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An American perspective
Mary Woolley

the NIH, the Centers for Disease Control and Prevention and the Food and Drug Administration. Our goals are to achieve more funding – we talk about money all the time! – and to ensure a positive, empowering policy environment that does not impede research in either the academic or the private sector. We make the case for public–private partnerships. We work to make sure that the public hears about research directly and via the media, and we also work to empower members of the science community to become effective spokespersons for research. Research!America’s Chair

in The freedom of scientific research
Implications for jobs and inequality
Rosemary Batt and Eileen Appelbaum

, accounting, HR functions, shared services) provides no clear evidence regarding the quality of jobs in outsourced high-skilled occupations (Sako et al., 2013). In Europe, a particularly important stream of research has examined the restructuring of public sector service provision in response to government pressure to reduce costs, as well as strategies of the EU to create integrated markets for services across member states. New Public Management strategies have included a blurring of boundaries between the public and the private sectors via public–private partnerships or

in Making work more equal
Mick Marchington and Tony Dundon

response. At one level, the idea of regulatory support reinvigorated interest in representative voice at the workplace, while at another trade unions have largely vacated the regulatory space for voice, perhaps seeing Europeanstyle employee information rights as a back-door form of non-union voice (Hall et al., 2013). While EWCs, JCCs and some NERs offer employees some say in matters that affect them and their work, the barriers for those on the periphery of the employment relationship – agency and outsourced workers, and those working in public–private partnerships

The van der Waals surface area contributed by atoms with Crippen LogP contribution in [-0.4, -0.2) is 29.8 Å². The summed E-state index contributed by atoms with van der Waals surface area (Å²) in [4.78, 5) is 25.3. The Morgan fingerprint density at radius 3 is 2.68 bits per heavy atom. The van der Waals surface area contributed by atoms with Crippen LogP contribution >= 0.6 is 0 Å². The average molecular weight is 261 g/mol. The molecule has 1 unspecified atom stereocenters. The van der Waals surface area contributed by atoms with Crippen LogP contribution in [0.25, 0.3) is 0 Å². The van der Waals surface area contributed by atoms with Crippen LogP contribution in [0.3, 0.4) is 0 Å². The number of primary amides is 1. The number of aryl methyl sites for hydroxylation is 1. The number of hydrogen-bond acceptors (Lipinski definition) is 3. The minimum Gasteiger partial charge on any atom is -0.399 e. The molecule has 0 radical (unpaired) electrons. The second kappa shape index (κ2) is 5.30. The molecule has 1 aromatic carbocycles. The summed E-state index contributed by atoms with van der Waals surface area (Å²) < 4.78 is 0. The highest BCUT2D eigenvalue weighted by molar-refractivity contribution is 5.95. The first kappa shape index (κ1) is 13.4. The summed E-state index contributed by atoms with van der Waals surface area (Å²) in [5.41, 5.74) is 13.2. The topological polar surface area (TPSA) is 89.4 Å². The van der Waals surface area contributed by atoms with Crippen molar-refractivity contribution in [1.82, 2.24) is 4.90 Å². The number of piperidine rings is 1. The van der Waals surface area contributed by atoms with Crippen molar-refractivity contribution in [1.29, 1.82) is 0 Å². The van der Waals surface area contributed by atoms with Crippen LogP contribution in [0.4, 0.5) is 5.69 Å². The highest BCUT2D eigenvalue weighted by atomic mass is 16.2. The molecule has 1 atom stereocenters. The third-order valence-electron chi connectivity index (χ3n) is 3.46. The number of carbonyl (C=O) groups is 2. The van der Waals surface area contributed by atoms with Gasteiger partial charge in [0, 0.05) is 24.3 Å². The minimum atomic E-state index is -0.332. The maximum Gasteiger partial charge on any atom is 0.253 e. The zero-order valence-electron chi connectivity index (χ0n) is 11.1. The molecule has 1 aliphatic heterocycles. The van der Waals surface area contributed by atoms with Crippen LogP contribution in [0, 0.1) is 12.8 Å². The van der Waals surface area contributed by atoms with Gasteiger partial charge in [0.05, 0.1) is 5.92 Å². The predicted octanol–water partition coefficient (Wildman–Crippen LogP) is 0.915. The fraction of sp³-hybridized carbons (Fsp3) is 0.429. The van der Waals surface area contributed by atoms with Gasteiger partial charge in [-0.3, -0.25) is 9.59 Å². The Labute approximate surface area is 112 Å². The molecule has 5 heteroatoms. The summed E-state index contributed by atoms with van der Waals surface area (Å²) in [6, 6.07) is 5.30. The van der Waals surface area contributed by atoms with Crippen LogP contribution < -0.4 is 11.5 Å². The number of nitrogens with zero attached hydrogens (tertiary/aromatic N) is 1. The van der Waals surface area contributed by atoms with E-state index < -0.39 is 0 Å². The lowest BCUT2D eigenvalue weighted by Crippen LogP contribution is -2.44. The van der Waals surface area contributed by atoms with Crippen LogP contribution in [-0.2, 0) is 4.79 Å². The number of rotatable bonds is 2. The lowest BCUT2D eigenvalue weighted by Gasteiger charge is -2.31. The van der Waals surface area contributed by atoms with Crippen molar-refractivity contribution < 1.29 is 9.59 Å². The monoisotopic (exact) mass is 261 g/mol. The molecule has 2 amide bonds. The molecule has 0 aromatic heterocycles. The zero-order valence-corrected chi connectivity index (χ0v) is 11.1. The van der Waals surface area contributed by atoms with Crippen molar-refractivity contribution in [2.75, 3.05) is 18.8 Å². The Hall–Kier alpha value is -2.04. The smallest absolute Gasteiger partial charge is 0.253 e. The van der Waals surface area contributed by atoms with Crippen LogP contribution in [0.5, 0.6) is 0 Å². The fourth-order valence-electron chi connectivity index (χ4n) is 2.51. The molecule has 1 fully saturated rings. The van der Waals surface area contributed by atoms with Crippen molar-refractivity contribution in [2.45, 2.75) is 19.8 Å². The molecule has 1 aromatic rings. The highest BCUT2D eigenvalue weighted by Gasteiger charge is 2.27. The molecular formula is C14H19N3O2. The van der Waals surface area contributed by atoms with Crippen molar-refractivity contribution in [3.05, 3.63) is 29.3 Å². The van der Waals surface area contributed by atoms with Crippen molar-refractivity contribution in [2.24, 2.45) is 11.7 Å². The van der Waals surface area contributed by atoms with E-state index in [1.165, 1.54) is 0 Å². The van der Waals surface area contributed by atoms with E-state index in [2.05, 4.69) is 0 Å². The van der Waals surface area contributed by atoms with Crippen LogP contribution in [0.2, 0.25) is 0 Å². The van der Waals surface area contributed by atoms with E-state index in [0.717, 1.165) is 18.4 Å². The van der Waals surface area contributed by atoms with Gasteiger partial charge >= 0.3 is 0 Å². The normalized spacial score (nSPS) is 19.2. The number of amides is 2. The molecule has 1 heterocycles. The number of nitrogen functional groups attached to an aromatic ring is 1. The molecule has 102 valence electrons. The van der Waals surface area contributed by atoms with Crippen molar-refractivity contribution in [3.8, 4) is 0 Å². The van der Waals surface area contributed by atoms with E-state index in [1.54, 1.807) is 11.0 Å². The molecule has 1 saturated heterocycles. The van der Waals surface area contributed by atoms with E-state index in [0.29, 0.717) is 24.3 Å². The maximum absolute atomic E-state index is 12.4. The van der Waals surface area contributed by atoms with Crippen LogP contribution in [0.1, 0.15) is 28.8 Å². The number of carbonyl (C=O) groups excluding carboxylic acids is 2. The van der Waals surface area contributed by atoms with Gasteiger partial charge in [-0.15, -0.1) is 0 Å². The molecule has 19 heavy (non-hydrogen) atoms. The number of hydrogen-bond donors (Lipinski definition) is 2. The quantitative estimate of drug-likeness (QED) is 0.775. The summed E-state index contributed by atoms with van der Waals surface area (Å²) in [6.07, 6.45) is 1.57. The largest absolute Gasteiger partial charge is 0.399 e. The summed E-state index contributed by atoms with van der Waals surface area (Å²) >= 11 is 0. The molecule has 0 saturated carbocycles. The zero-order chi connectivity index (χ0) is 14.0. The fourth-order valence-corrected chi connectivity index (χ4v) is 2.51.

in Making work more equal
Class polarisation and neo-liberalism in the Irish Republic
Kieran Allen

Initiatives, the union leaders in the Republic of Ireland have explicitly committed themselves to support for such schemes in the social partnership agreements. Under a framework for public–private partnership, the unions even agreed that some state employees would transfer to private companies.53 Conclusions The Celtic Tiger has been hailed as a model for developing countries because of its success in attracting multinational corporations that have engaged in an export programme. Social partnership was held to be an essential accessory to this strategy. As long as Irish

in The end of Irish history?
Introduction and overview
Damian Grimshaw, Colette Fagan, Gail Hebson and Isabel Tavora

first to shed light on how networks of organisations linked together through outsourcing, franchising, temporary agency work and public–private partnerships were changing the nature of employment relationships and the organisation of work. The research revealed that intensified and increasingly complex inter-organisational relations are associated with the fragmentation of work and the blurring of organisational boundaries. These processes diffuse employer accountability along the subcontracting chain and confuse power and trust relations between employers, employees

in Making work more equal
An introduction to the book
Colin Coulter

of Britain (London: Macmillan, 2000). 19 Ibid., pp. 59–92. 20 Although initiatives between the state and business are less common in Ireland than in the United Kingdom, they are beginning to gather pace. For a critique of the operation of these schemes, see W. Kingston, ‘Public–private partnership plan is a recipe for ripoffs’, Irish Times, 12 August 2002, p. 14. 21 An important critique of the importation of hegemonic bourgeois ideals to Ireland – a process astutely designated as ‘ideological franchising’ – appears in P. Kirby, L. Gibbons and M. Cronin (eds

in The end of Irish history?